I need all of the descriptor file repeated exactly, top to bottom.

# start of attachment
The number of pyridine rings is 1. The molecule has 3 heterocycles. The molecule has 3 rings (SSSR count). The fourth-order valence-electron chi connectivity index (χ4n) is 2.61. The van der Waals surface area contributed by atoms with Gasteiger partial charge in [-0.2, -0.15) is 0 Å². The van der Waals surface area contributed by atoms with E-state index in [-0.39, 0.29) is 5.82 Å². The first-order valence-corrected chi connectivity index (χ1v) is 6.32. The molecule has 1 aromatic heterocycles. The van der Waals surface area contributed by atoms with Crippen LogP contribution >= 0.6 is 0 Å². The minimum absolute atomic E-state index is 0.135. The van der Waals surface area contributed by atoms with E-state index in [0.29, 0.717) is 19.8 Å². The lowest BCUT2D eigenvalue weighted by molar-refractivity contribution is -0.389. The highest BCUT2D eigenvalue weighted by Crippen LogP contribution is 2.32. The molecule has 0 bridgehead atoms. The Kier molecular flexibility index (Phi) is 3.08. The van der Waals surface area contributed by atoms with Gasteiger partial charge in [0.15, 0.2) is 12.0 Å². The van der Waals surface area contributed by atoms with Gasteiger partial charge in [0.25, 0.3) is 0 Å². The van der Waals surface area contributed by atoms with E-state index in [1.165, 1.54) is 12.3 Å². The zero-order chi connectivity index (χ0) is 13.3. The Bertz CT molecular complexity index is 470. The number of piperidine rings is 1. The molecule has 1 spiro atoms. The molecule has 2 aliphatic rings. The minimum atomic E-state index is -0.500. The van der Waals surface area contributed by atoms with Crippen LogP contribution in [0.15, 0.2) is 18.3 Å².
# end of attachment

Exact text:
The number of pyridine rings is 1. The molecule has 3 heterocycles. The molecule has 3 rings (SSSR count). The fourth-order valence-electron chi connectivity index (χ4n) is 2.61. The van der Waals surface area contributed by atoms with Gasteiger partial charge in [-0.2, -0.15) is 0 Å². The van der Waals surface area contributed by atoms with E-state index in [-0.39, 0.29) is 5.82 Å². The first-order valence-corrected chi connectivity index (χ1v) is 6.32. The molecule has 1 aromatic heterocycles. The van der Waals surface area contributed by atoms with Crippen LogP contribution >= 0.6 is 0 Å². The minimum absolute atomic E-state index is 0.135. The van der Waals surface area contributed by atoms with E-state index in [0.29, 0.717) is 19.8 Å². The lowest BCUT2D eigenvalue weighted by molar-refractivity contribution is -0.389. The highest BCUT2D eigenvalue weighted by Crippen LogP contribution is 2.32. The molecule has 0 bridgehead atoms. The Kier molecular flexibility index (Phi) is 3.08. The van der Waals surface area contributed by atoms with Gasteiger partial charge in [0.15, 0.2) is 12.0 Å². The van der Waals surface area contributed by atoms with Gasteiger partial charge in [0.25, 0.3) is 0 Å². The van der Waals surface area contributed by atoms with E-state index in [1.165, 1.54) is 12.3 Å². The zero-order chi connectivity index (χ0) is 13.3. The Bertz CT molecular complexity index is 470. The number of piperidine rings is 1. The molecule has 1 spiro atoms. The molecule has 2 aliphatic rings. The minimum atomic E-state index is -0.500. The van der Waals surface area contributed by atoms with Crippen LogP contribution in [0.15, 0.2) is 18.3 Å².